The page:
Why Culture and Context Matters: Examining Differences in Mental Health Stigma and Social Distance Between Latino Individuals in the United States and Mexico

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This study examines the influence of cultural context on social distance and perceptions of stigma towards mental health conditions among Latino populations in Houston, TX, USA and Mexico City, Mexico. We employed a community-based experimental vignette survey to assess perceptions towards individuals experiencing symptoms of alcohol misuse, depression, and psychosis. Participants (n = 513) from Houston and Mexico City were asked about their willingness to accept community members experiencing mental health symptoms in various social roles, their perceptions of stigma related to these symptoms, anticipated danger, possible positive outcomes, and the community member’s ability to change. Findings demonstrate significant differences in stigma perceptions between Latino respondents in the US and in Mexico. Houston participants reported lower public stigma and perceived dangerousness of someone with mental health concerns compared to respondents in Mexico City. Furthermore, the cultural context may influence the association between various dimensions of stigma, with some inverse relationships occurring based on location of data collection. Findings illuminate the complex interplay between cultural context, mental health symptoms, and stigma, and underscores the need for culturally nuanced interventions to reduce mental health stigma and promote service utilization in Latino communities.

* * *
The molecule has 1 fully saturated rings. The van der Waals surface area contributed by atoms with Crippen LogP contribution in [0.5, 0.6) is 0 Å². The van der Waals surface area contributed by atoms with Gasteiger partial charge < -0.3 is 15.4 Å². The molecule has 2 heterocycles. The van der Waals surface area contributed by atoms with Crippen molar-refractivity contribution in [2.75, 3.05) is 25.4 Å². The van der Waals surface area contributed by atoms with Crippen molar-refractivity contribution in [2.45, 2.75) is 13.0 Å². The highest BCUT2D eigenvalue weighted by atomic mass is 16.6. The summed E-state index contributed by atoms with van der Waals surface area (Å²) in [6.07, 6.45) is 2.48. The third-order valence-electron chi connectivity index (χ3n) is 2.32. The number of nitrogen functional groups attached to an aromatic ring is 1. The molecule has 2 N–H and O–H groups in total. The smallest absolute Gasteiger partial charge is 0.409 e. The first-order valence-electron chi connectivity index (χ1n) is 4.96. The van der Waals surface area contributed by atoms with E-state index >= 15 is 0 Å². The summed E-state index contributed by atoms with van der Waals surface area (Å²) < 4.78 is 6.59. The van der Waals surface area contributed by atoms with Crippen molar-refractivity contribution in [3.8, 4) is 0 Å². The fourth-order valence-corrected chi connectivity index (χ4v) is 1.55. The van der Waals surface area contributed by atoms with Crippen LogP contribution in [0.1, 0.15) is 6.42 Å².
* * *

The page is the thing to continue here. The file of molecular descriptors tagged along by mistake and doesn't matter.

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Journal of Immigrant and Minority Health